Saint Nicholas Tradition: In Mexico, St. Nicholas is not the traditional bearer of gifts. Instead the children believe el Nino Jesus, "the Infant Jesus", brings them gifts.
Highlighted Custom: Las posadas procession
|Painting by Carmen Lomas Garza|
Beginning of December 16, children take part in las posadas, a nightly occuring reenactment of Mary and Joseph's journey to Bethlehem and the Inn. Led by two children carrying small statues of Mary and Joseph, a procession of friends and neighbors goes from house to house seeking posada ("shelter"). At each house, the resident responds by refusing lodging, until the weary travelers reach the pre-designated site for the party, where Mary and Joseph are finally recognized and allowed to enter. Once the "innkeepers" let them in, the members of the procession come into the home and kneel around the nacimiento, "Nativity scene", where they place the figures of Mary and Joseph and pray. Finally on Christmas Eve, the procession goes to the church, where the children place a figure of the infant Jesus into the manger.
The Night of Las Posadas, by Tomie dePaola. "Sister Angie has organized the celebration of Las Posadas for many years, in which the people of Santa Fe re-enact Mary and Joseph's search for shelter on the night Jesus was born. This year's performance promises to be very special. Sister Angie's niece Lupe and Lupe's husband, Roberto, are to play the parts of Mary and Joseph. But on the night of the celebration, a snowstorm hits and Lupe and Roberto's car breaks down on their way into town. And to make matters worse, Sister Angie is home sick with the flu. It seems that only a miracle will be able to save Las Posadas."
The beautiful red of the flor de la noche bueana, "flower of the Nativity" (we call it a "poinsettia" plant here in the U.S., named for Joel Roert Poinsett, who served as the American ambassador to Mexico from 1825-29) adds to the colors of the festive celebrations in Mexico.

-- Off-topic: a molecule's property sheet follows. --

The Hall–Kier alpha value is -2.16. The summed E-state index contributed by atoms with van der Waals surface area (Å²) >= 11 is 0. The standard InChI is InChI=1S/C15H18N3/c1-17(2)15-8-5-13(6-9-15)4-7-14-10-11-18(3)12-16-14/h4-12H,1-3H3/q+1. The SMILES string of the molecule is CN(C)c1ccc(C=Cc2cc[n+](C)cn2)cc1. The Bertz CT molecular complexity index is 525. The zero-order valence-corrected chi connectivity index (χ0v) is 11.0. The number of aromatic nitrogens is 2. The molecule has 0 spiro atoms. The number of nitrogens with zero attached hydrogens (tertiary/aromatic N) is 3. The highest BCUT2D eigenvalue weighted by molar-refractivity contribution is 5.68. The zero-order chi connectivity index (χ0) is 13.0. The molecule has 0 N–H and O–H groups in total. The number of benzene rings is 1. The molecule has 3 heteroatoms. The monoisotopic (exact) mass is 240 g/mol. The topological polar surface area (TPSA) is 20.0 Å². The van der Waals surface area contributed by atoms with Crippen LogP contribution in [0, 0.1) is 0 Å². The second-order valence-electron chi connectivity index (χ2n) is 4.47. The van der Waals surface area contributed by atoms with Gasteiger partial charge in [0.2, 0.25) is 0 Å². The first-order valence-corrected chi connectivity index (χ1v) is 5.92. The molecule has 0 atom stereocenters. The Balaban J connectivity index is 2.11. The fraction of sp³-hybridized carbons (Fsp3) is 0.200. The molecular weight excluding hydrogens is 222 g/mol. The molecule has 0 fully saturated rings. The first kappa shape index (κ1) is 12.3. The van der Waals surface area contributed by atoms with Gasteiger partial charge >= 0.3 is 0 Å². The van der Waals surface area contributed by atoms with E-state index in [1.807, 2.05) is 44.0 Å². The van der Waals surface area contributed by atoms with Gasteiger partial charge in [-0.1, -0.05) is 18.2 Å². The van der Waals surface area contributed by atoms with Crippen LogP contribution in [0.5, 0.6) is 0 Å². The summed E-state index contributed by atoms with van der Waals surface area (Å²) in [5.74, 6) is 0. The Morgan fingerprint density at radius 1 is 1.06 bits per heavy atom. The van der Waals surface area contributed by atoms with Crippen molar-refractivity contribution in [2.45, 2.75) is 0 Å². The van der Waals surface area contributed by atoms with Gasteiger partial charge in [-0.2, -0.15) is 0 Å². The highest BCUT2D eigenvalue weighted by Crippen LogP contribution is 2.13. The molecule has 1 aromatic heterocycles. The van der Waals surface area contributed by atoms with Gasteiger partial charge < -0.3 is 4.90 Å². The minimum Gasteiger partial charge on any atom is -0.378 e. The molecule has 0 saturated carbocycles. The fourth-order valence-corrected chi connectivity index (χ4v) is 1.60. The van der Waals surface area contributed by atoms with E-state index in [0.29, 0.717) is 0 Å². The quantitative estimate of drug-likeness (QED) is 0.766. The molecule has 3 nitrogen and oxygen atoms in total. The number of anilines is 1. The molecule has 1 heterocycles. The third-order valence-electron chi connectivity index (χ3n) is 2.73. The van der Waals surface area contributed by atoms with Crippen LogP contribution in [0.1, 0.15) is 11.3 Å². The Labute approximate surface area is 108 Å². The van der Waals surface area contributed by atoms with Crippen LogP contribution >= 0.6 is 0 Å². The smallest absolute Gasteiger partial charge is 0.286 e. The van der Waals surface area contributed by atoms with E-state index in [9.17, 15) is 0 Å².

|Flor de la noche buena, "flower of the Nativity"|
The Legend of the Poinsettia, by Tomie dePaola. Distressed because she has no other gift to offer Baby Jesus, Lucida carries into the church an armful of weeds, each of which suddenly becomes "tipped with a flaming red star"-marking the miraculous blooming of the first poinsettias. Based on a Mexican folktale.
There's lots of cooking to be done for the Christmas celebration...bunuelos are thin round pastries covered with sugar and cinnamon. Dinner may include ensalada de la noche buena, a fruit and vegetable mixture; roast turkey; tortillas; and hot chocolate with vanilla and cinnamon. A special Christmas salad, ensalada novidena, includes fruit, beets, sugarcane, and nuts. It is decorated with small colored candies.
On the eve of Epiphany, children place their shoes in a window. The next morning they will find their shoes filled with gifts given by the Reyes Magos, or Magi, on their journey to Bethlehem. Candlemas, or el Dia de la Candelaria, marks the end of the holidays on February 2. The service celebrates Jesus' presentation in the temple to the elderly priest Simeon, who refers to the babe as, "a light to lighten the Gentiles and the glory of thy people Israel."
Source for my Christmas Around the World posts:
Mary D. Lankford's Christmas Around the World